Budget 2021: As the Finance Minister of India set to present Union Budget for FY2022, no doubt, people of the country are eager than ever before. The scar from the pandemic led uncertainties and disruptions are deeper than what we think. The biggest responsibility of the upcoming budget to revive economy in real terms and make the growth sustainable and equitable. Budget watchers expect the budget to strike a fine balance between maintaining fiscal strength along with much desired growth stimulus.
The focus is expected to be multi-pronged with thrust on employment generation, tax respites, channelized spending to give impetus to potential growth, rural and social focus and tackle the health distress emanating from the pandemic wave. Against this backdrop we analyse here certain macro lookouts for this year’s budget.
Budget 2021 may see govt utilising FRBM window
In the previous fiscal itself, owing to challenging macroeconomic environment coupled with resource constraints from slowing tax collections Government tried to loosen its fiscal purse and revised the FY20 fiscal deficit target to 3.8% of GDP (Rs. 7.67 lakh crore) as against the budgeted estimates of 3.3% of GDP (Rs. 7.03 lakh crore).
This year the pandemic induced headwinds added to the woes leading to twin challenges of falling revenue collections and higher than anticipated expenditure which took a toll on the exchequer. It becomes evident from the government data for April- November 2020 period with fiscal deficit balooning to 135% of the budget estimate.
The resource constraints of the Union government remained a worry in the backdrop of a halt in commercial activities due to the nation-wide lockdown and regional restrictions. Meanwhile, the rural and social sector spending, especially the health outlay of the government, had to be stepped up to cushion the economy and society from the deadly virus.
The only way out to do this was market borrowings and thus the government announced an increase in its gross market borrowings programme by Rs 4.2 lakh crore, taking the gross borrowings to Rs 12 lakh crore this fiscal. In addition, the Union government borrowed an additional Rs. 1.1 lakh crore under a special window scheme to meet the shortfall in GST compensation to state governments.
It is expected that the government will fully utilise the escape clause provided by the FRBM review committee to battle the unprecedented situation. At the same time, the government cannot loosen the purse strings completely, particularly to safeguard against the sovereign downgrades. Hence, budget maths along with the political situation suggest that the fiscal deficit will be budgeted at 5-6% of the GDP this year.
Higher receipts unlikely in Budget 2021
Given the pandemic impact, scope for higher receipts are limited at this juncture. However, tax revenues may see a moderate increase from FY21 levels. The announcements made through Aatmanirbhar Bharat to promote domestic manufacturing may lead to rising import duties. On the non-tax revenue front, dividends from RBI and PSU banks are expected to be lower. Meanwhile, it is expected that revenues from spectrum auction could add to the non-tax revenues this year. Revenue from disinvestments is expected to be Rs. 2.1 lakh crore for the year, as the current situation is not conducive for moping up funds through this route.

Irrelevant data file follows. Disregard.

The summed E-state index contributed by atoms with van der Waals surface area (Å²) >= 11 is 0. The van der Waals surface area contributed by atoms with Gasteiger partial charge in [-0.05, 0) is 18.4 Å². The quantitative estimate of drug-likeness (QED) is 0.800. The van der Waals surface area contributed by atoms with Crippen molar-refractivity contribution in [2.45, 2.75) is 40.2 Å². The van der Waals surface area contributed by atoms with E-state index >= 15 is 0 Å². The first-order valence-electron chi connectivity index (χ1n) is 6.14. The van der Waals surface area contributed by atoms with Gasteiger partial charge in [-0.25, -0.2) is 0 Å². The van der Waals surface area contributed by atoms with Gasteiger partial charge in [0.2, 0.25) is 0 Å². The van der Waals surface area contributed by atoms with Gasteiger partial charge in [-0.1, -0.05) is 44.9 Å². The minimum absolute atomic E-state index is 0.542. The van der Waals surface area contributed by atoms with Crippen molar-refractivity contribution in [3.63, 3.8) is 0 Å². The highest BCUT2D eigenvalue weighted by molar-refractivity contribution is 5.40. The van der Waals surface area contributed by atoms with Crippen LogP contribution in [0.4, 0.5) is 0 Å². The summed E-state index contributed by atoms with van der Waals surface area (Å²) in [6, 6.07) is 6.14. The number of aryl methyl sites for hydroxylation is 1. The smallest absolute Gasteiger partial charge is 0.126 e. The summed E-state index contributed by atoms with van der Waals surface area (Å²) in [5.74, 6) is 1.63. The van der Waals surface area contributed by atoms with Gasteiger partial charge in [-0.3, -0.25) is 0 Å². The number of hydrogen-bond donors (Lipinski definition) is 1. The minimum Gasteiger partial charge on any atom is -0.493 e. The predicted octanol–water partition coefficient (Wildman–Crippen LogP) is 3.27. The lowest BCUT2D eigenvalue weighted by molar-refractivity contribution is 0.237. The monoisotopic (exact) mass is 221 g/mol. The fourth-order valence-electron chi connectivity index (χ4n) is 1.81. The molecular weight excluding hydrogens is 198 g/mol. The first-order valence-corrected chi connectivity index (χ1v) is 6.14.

Higher expenditure likely in FY22
To deal with the persisting pandemic threat and its repercussions, Budget 2021 is likely to be an expansionary one with high expenditure on welfare measures and healthcare. Given the need to have rural focus, Budget 2021 will continue its agriculture and rural focus.
Budgetary allocation to rural schemes, as well as agriculture and allied sectors is again expected to see a double-digit increase. Spending is likely to be more focused on productive purposes like irrigation, crop insurance and expansion of digital services.
According to Care Ratings estimates, the total expenditure may increase to Rs 32-33 lakh crore from the budgeted Rs 30.4 lakh crore in FY21. Revenue expenditure would see an increase, given the higher spending on government machinery during the pandemic crisis, economic packages and the vaccination programme. Capital expenditure will be higher due to infrastructure spending and social overheads inevitable for creating a multiplier effect in the economy.
In the current context, Budget 2021 could see fiscal deficit in the range of 5-6% of the GDP with a 15% growth in nominal GDP. Despite higher repayment to the tune of Rs 3.1 lakh crore in FY22, the gross market borrowings could be in the range of Rs 10-11 lakh crore for this year. In short, the Union Budget 2021 will be a tight-rope walk for the government as it will have to meet conflicting targets of fiscal discipline and stimulus for economic revival.